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Chester resident's barbecue gazebo 'must be pulled down'

Published date: 01 August 2014 |
Published by: Staff reporter
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A CHESTER resident has been left “fuming” after he was told to take down a gazebo he helped build in a community garden.

Lewis Egerton, 40, of Dorset Place, Kingsway, Plas Newton, built a gazebo in the communal garden of the flats he lives in with a friend for one the residents son’s fifth birthday party.

But just two weeks later he was told by Chester and District Housing Trust to take down the wooden structure, which has been used by many of the residents, or face the cost of its removal.

Mr Egerton has called the decision “mad” and said he was just trying to do something nice for everyone in the block of flats, and spent his own money doing so.

He said: “We built it for a kid’s birthday party but it was for everyone to use. All of the neighbours like it.

“We are having things all the time in it. We’ve already had a few barbecues in it already – it is somewhere to keep the stuff out of the way of the kids as well. More than anything, it looks nice.”

As well as putting up the gazebo, which has a temporary tarpaulin roof in case of rain, Mr Egerton and his neighbours have added a number of potted plants and flower beds around the site.

Mr Egerton added: “The trust are saying it is a health and safety issue but it is solid.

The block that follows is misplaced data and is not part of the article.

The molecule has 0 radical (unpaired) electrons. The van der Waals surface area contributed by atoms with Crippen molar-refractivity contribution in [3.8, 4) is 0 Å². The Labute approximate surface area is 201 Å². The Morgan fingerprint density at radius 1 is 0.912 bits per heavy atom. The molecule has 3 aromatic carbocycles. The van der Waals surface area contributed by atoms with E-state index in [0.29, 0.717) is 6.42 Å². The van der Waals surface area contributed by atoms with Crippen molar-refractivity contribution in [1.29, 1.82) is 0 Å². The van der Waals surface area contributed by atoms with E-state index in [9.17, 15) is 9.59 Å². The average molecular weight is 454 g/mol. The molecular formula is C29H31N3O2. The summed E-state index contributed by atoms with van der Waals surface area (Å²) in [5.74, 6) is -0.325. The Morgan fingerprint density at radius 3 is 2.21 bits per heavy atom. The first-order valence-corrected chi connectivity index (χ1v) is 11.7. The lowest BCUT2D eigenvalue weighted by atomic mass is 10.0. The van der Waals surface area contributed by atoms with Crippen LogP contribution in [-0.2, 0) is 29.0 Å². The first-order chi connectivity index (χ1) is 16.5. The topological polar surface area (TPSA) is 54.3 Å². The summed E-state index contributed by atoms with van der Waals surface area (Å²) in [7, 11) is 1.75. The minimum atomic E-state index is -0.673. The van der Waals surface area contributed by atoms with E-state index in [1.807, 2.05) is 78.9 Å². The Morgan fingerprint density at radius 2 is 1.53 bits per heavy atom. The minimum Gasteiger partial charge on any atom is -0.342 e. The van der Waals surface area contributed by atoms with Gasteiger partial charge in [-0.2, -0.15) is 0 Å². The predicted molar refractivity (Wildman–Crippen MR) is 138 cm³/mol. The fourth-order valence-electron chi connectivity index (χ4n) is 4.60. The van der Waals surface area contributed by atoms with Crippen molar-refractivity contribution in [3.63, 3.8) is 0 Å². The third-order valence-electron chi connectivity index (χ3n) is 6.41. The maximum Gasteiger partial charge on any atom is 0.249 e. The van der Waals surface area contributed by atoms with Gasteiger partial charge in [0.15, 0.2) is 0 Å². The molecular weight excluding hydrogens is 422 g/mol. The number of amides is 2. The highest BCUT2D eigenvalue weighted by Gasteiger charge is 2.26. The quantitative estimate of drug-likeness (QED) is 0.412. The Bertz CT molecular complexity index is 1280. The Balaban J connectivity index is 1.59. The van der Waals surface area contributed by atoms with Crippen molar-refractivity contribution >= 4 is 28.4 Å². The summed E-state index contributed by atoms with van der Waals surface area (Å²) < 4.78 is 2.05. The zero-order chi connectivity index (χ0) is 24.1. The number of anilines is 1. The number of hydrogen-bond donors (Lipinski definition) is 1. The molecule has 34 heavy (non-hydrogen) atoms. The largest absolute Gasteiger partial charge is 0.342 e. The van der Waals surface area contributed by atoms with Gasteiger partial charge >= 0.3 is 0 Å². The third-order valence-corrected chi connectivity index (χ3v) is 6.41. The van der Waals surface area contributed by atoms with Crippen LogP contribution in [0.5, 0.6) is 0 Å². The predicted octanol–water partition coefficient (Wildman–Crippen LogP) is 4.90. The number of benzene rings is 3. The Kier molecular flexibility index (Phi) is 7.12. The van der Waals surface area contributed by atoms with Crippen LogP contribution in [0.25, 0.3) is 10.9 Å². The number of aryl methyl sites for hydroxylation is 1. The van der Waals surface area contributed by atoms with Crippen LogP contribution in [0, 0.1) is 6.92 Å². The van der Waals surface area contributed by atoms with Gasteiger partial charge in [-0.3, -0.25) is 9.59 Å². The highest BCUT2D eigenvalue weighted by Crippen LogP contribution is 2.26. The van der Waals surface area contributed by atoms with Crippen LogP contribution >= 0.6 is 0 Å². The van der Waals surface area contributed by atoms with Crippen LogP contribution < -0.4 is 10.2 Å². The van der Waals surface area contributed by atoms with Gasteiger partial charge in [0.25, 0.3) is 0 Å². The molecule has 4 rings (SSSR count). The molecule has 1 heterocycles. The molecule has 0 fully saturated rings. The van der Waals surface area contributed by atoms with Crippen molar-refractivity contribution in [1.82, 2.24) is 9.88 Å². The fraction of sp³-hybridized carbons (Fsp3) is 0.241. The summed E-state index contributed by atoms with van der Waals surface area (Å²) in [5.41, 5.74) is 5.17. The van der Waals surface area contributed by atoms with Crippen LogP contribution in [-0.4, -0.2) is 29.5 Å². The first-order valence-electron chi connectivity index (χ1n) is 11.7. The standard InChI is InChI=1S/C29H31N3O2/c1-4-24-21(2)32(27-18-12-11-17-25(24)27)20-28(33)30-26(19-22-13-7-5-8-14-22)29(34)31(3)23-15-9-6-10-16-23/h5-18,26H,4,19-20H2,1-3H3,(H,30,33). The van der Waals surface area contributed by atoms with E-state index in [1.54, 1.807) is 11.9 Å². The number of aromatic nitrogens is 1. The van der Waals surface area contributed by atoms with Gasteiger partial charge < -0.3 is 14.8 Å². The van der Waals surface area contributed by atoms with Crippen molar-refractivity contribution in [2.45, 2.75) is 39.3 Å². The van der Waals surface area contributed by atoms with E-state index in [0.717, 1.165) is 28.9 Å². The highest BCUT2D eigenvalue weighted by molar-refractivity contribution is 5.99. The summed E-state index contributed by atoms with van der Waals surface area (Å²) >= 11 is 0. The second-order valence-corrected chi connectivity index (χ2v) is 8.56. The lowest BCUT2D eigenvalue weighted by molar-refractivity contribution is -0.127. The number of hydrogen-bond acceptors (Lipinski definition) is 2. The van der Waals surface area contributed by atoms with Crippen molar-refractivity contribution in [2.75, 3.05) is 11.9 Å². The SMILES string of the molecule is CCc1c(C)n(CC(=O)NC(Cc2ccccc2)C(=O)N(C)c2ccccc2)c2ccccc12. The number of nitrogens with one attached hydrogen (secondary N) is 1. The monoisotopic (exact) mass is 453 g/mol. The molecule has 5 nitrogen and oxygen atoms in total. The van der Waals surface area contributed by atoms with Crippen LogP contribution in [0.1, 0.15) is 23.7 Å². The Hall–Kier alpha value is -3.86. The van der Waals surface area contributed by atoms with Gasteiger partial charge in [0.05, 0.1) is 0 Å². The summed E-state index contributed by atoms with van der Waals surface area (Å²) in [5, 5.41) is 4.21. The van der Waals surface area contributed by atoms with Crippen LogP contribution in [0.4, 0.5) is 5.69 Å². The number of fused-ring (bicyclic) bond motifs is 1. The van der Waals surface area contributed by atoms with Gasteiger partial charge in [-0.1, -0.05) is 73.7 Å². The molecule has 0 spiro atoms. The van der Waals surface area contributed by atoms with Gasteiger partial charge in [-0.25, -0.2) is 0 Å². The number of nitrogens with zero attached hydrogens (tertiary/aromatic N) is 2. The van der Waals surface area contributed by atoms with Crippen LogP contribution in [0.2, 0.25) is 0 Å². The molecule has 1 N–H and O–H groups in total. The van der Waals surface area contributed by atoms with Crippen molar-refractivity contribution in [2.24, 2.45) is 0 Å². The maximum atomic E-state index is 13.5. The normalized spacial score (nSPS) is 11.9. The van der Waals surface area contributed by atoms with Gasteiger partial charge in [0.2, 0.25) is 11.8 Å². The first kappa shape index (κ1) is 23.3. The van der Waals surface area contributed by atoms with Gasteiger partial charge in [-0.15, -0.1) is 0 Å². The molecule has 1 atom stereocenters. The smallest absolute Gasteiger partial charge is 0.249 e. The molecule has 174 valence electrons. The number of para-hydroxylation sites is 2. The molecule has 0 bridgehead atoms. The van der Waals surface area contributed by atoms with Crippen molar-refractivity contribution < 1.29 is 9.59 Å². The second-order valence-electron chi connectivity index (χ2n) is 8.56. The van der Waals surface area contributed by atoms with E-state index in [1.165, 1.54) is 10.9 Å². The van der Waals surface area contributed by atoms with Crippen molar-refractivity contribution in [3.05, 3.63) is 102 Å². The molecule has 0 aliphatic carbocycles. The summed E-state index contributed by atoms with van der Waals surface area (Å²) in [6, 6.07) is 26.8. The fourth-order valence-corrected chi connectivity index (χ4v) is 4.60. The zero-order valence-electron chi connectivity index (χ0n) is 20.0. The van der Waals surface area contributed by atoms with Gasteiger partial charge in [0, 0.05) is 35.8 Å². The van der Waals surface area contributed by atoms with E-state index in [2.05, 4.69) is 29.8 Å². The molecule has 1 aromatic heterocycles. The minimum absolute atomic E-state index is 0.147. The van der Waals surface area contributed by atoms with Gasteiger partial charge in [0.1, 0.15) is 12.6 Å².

It is a wooden structure, it is not permanent so I don’t need permission to build it.

“I was just trying to give something back to the community. I’m getting persecuted for trying to have a nice thing for the community.

“I just think it sinks. It is so frustrating. It is mad to say it is a health and safety issue. I’m fuming to be honest.”

When the Leader visited Mr Egerton he pointed out a number of roof tiles that had fallen off an outbuilding, which is managed by CDHT, and said that was more of a health and safety issue than his gazebo.

A spokesman for Sanctuary Housing, on behalf of Chester and District Housing Trust, said: “We became aware of Mr Egerton’s project when he first started building the structure and told him to stop because he rents his home and must share the communal garden area with others living in this block of flats.

“He chose to continue to build the gazebo in the full knowledge that we would not permit the structure.

“Whilst we admire his enthusiasm and can see that he has put a lot of work into the project, we cannot allow it to remain as we have to consider the safety of all our residents and have serious concerns about its size, proximity to the property boundary and other outbuildings in the limited space of the garden area, responsibility for the maintenance and safety of the construction, lack of consultation with neighbours, and the fire risk associated with barbecuing under a wooden structure.

“We take the safety of our tenants very seriously so want to thank Mr Egerton for pointing out the loose tiles on one of the other outbuildings in the garden, and we will be sending an operative to repair this as a matter of urgency.”

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